Near the entrance fig 63a and b there is an irregular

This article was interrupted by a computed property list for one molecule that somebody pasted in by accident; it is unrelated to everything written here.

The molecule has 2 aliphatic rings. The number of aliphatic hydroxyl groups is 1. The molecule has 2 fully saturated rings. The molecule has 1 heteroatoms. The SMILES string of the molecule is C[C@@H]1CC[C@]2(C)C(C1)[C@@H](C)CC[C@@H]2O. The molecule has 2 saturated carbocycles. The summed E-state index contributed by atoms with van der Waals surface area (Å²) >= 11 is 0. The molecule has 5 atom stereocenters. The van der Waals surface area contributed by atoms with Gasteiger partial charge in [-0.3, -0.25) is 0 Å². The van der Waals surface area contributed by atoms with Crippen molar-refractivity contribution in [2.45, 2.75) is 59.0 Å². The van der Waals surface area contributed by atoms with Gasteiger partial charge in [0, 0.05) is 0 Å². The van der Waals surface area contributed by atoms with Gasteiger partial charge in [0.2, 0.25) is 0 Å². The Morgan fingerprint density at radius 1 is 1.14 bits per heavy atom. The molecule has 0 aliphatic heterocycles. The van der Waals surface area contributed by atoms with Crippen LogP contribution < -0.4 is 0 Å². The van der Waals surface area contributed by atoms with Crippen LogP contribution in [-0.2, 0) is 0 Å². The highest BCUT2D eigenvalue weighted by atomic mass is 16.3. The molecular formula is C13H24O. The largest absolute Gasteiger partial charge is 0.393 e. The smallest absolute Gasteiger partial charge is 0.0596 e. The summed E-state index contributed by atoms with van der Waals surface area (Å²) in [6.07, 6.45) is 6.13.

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Unformatted text preview: regular laminar-turbulent interface, and vortex roll-up is visible. Further downstream (Fig. 6.3c) the puff becomes fully turbulent and very active, with helical motions visible. Far downstream (Fig. 6.3d), the puff is cone-shaped and less active, with a fuzzy ill-defined interface, sometimes called the “relaminarization” region. A complete description of the statistical aspects of turbulence is given in Ref. 1, while theory and data on transition effects are given in Refs. 2 and 3. At this introductory level we merely point out that the primary parameter affecting transition is the Reynolds number. If Re UL/ , where U is the average stream velocity and L is the “width,” or transverse thickness, of the shear layer, the following approximate ranges occur: 0 1 100 103 104 106 Re Re Re Re Re Re 1: 100: 103: 104: 106: : highly viscous laminar “creeping” motion laminar, strong Reynolds-number dependence laminar, boundary-layer theory useful transition to turbulence turbulent, moderate Reynolds-number dependence turbulent, slight Reynolds-number dependence These are representative ranges which vary somewhat with flow geometry, surface roughness, and the level of fluctuations in the inlet stream. The great majority of our analyse...
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